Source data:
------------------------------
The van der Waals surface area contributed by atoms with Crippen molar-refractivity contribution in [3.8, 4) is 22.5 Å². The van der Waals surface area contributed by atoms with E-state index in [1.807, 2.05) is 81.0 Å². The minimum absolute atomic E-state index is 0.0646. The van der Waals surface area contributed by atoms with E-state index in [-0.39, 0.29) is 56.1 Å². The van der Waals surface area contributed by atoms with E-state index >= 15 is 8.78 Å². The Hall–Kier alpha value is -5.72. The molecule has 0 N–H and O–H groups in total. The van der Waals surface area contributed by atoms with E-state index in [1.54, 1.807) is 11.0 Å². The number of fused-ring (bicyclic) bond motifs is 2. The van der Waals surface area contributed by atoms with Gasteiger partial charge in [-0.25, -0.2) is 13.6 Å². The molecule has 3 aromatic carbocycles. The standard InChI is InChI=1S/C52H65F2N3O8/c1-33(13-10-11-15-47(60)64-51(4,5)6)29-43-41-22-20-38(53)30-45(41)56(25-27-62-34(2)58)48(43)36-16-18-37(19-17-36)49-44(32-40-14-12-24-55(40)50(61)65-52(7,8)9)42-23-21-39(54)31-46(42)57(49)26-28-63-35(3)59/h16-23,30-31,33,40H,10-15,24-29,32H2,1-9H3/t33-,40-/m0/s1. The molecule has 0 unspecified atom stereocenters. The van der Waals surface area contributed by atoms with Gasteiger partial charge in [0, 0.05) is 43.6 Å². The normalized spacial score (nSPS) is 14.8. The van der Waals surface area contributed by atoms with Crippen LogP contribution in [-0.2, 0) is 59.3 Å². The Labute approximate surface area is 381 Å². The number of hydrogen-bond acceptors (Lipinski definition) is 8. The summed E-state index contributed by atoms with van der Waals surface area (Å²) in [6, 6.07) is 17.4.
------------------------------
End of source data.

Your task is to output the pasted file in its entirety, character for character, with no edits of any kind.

The van der Waals surface area contributed by atoms with Crippen molar-refractivity contribution in [3.8, 4) is 22.5 Å². The van der Waals surface area contributed by atoms with E-state index in [1.807, 2.05) is 81.0 Å². The minimum absolute atomic E-state index is 0.0646. The van der Waals surface area contributed by atoms with E-state index in [-0.39, 0.29) is 56.1 Å². The van der Waals surface area contributed by atoms with E-state index >= 15 is 8.78 Å². The Hall–Kier alpha value is -5.72. The molecule has 0 N–H and O–H groups in total. The van der Waals surface area contributed by atoms with E-state index in [1.54, 1.807) is 11.0 Å². The number of fused-ring (bicyclic) bond motifs is 2. The van der Waals surface area contributed by atoms with Gasteiger partial charge in [-0.25, -0.2) is 13.6 Å². The molecule has 3 aromatic carbocycles. The standard InChI is InChI=1S/C52H65F2N3O8/c1-33(13-10-11-15-47(60)64-51(4,5)6)29-43-41-22-20-38(53)30-45(41)56(25-27-62-34(2)58)48(43)36-16-18-37(19-17-36)49-44(32-40-14-12-24-55(40)50(61)65-52(7,8)9)42-23-21-39(54)31-46(42)57(49)26-28-63-35(3)59/h16-23,30-31,33,40H,10-15,24-29,32H2,1-9H3/t33-,40-/m0/s1. The molecule has 0 unspecified atom stereocenters. The van der Waals surface area contributed by atoms with Gasteiger partial charge in [0, 0.05) is 43.6 Å². The normalized spacial score (nSPS) is 14.8. The van der Waals surface area contributed by atoms with Crippen LogP contribution in [-0.2, 0) is 59.3 Å². The Labute approximate surface area is 381 Å². The number of hydrogen-bond acceptors (Lipinski definition) is 8. The summed E-state index contributed by atoms with van der Waals surface area (Å²) in [6, 6.07) is 17.4.